Let's assume for now that all of the fun MVC javascript frameworks are out. We want to build a fully-functional, client-side web application, meanwhile keeping everything friendly and crawlable for Google. We pick jQuery as the backbone of our client-side application.

    How do we build a Maintainable Javascript applicaiton with jQuery?

    This is a good question. I am going to demonstrate a "pattern" to do this which has worked for me. I will do so by building a faux application which has the basic behavior of a commenting system. I feel like this is a richer demonstration than the TODO applications, as there is generally more complex user interaction, and more server-side communication which needs to take place.

    enter image description here

    (Bear with me on the Visio diagrams - they aren't great but I think they help)

    The idea is, in a javascript-disabled world, the application essentially still works. Note: If you have javascript disabled, I pity you - this is primarily for it to "work" for google - not for people who have js turned off. Although it helps them too so win/win.

    We will talk more later about how that HTML might look, but first let's see what the basic structure of the application is:

    Basic JS Structure:

    "use strict";
    (function($, application, window) {
    
        application.CommunicationLayer = function (spec) {
            var self = this;
    
            // Communicate with server + business-level logic
    
            return self;
        };
    
        application.performBinding = function (app, selector) {
            //Handle all HTML-specific code here
    
            //DOM wrapper element, all event handlers are bound to this element
            var $wrapper = $(selector || window.document);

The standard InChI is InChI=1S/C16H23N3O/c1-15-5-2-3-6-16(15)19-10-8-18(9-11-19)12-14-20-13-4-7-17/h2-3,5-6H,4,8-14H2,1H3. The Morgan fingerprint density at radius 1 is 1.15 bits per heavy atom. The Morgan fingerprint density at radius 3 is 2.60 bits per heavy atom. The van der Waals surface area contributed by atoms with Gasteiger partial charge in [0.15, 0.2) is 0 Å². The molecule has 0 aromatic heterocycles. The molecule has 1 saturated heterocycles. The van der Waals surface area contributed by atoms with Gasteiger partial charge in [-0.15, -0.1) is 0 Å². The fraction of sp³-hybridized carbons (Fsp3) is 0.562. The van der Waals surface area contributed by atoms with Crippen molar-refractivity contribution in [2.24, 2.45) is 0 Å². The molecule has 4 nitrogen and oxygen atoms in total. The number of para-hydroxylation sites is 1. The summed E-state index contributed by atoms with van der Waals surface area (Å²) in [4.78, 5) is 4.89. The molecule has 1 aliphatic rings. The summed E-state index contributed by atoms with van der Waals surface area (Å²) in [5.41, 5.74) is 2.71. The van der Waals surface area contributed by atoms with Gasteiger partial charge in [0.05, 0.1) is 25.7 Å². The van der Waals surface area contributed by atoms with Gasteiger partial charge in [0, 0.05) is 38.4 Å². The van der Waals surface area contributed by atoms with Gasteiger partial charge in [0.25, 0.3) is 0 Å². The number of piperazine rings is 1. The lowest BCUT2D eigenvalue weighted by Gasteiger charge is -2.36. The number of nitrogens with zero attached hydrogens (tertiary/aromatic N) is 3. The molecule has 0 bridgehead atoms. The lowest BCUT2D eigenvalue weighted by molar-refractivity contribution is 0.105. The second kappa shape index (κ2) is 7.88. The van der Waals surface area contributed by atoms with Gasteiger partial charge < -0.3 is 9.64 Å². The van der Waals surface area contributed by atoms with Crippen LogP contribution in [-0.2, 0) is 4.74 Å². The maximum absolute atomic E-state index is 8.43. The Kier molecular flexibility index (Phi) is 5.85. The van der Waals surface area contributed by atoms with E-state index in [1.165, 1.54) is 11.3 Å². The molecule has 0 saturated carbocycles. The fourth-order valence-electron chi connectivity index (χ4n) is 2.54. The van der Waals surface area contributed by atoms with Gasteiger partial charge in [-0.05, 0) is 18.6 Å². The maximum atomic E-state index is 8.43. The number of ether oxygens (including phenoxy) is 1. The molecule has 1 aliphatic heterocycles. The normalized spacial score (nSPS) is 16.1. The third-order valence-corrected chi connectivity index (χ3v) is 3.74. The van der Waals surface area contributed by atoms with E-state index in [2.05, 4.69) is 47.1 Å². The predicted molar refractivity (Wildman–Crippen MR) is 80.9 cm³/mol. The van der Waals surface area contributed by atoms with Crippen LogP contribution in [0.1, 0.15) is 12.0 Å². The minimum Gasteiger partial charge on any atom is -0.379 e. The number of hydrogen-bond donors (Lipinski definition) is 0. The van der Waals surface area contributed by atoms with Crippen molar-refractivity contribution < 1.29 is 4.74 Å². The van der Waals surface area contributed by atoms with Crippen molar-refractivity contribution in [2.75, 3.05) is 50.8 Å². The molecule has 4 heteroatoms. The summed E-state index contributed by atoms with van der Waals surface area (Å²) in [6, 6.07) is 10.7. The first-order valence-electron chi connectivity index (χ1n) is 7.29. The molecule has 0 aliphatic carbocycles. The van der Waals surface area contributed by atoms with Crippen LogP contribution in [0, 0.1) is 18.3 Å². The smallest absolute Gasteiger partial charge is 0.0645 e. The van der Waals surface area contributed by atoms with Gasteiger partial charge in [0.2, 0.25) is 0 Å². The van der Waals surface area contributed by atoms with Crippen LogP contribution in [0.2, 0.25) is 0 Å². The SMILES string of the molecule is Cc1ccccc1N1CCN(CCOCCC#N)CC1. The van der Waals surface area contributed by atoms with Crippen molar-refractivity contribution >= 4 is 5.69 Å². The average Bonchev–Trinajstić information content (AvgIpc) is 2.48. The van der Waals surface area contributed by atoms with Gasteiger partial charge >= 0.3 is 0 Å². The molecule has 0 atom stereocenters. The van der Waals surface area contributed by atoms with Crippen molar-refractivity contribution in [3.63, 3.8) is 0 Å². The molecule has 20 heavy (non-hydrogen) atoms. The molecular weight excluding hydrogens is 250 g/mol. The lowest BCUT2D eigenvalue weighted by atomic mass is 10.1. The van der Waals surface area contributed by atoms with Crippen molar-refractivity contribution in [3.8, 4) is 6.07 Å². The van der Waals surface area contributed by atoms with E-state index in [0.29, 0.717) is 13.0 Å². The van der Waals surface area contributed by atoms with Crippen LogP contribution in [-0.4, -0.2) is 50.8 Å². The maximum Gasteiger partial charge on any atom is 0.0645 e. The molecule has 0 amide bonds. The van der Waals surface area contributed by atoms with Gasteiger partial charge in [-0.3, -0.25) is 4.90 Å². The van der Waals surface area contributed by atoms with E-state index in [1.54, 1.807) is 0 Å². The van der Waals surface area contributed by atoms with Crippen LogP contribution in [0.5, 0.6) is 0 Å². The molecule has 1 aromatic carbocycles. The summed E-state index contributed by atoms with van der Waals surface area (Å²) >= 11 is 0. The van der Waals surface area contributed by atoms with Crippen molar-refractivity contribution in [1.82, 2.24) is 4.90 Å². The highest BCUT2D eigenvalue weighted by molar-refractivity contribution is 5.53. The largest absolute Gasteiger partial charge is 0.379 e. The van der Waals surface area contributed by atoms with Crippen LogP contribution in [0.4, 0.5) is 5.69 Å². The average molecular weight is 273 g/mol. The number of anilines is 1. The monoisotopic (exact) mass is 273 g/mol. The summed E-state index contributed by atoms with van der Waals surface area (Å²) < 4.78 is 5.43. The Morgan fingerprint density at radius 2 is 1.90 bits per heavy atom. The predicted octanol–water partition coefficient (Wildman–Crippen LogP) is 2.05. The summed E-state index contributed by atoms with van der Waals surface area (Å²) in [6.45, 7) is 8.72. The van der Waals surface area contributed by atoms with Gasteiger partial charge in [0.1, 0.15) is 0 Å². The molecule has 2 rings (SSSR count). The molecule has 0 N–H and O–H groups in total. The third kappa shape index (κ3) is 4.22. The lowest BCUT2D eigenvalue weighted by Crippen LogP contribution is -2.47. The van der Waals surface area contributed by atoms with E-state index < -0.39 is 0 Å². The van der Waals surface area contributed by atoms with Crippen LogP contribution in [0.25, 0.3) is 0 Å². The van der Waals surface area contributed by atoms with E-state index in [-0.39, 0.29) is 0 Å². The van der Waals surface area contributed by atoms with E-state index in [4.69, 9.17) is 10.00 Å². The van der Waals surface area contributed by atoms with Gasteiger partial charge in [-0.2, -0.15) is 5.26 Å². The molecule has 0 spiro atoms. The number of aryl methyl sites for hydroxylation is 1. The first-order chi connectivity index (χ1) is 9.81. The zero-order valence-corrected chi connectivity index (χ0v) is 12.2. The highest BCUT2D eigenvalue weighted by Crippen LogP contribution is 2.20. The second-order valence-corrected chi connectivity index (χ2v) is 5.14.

//bind all events
            $wrapper
                //PRIMARY BINDINGS
                .on('click', '.-delete', function() {
                    //user clicked delete
                    //handle UI changes
                    //get necessary data
                    //call appropriate method on app
                    app.delete(data);
                })
                .on('click', '.-search', function () {
                    //user clicked search
                    //handle UI changes
                    //get necessary data
                    //call appropriate method on app
                    app.search(data);
                })
                // ...
            ;
        };
    
    })(jQuery, window.MyApp || (window.MyApp = {}), window);
    

    Then, your HTML page will have the following:

    <div id="application-wrapper">
        <!-- rendered HTML/Data -->
    </div>
    
    <script src="Scripts/App.js" type="text/javascript"></script>
    <script type="text/javascript">
        $(function() {
            MyApp.performBinding(new MyApp.CommunicationLayer(), "#application-wrapper");
        });
    </script>
    

    Let's try this out. As promised, I'll create a simple commenting app as an example. Comments can get pretty complex in the web 2.0 age, so how about we specify some requirements/constraints.

    • comments can have children comments